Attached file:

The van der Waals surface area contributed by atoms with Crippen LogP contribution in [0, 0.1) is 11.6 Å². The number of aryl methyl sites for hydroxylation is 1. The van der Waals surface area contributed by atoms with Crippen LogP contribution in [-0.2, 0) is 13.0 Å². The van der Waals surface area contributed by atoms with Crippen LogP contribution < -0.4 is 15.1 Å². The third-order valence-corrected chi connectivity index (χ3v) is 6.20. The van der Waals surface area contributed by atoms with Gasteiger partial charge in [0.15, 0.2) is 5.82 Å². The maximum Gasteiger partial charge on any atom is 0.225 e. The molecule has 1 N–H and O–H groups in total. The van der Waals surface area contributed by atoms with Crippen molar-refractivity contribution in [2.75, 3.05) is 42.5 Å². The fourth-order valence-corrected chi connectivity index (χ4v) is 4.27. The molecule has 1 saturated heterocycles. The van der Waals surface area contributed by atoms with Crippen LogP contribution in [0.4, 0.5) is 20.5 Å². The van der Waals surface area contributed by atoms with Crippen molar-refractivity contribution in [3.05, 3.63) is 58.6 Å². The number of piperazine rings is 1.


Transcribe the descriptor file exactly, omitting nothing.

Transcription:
The van der Waals surface area contributed by atoms with Crippen LogP contribution in [0, 0.1) is 11.6 Å². The number of aryl methyl sites for hydroxylation is 1. The van der Waals surface area contributed by atoms with Crippen LogP contribution in [-0.2, 0) is 13.0 Å². The van der Waals surface area contributed by atoms with Crippen LogP contribution < -0.4 is 15.1 Å². The third-order valence-corrected chi connectivity index (χ3v) is 6.20. The van der Waals surface area contributed by atoms with Gasteiger partial charge in [0.15, 0.2) is 5.82 Å². The maximum Gasteiger partial charge on any atom is 0.225 e. The molecule has 1 N–H and O–H groups in total. The van der Waals surface area contributed by atoms with Crippen molar-refractivity contribution in [2.75, 3.05) is 42.5 Å². The fourth-order valence-corrected chi connectivity index (χ4v) is 4.27. The molecule has 1 saturated heterocycles. The van der Waals surface area contributed by atoms with Crippen LogP contribution in [0.4, 0.5) is 20.5 Å². The van der Waals surface area contributed by atoms with Crippen molar-refractivity contribution in [3.05, 3.63) is 58.6 Å². The number of piperazine rings is 1.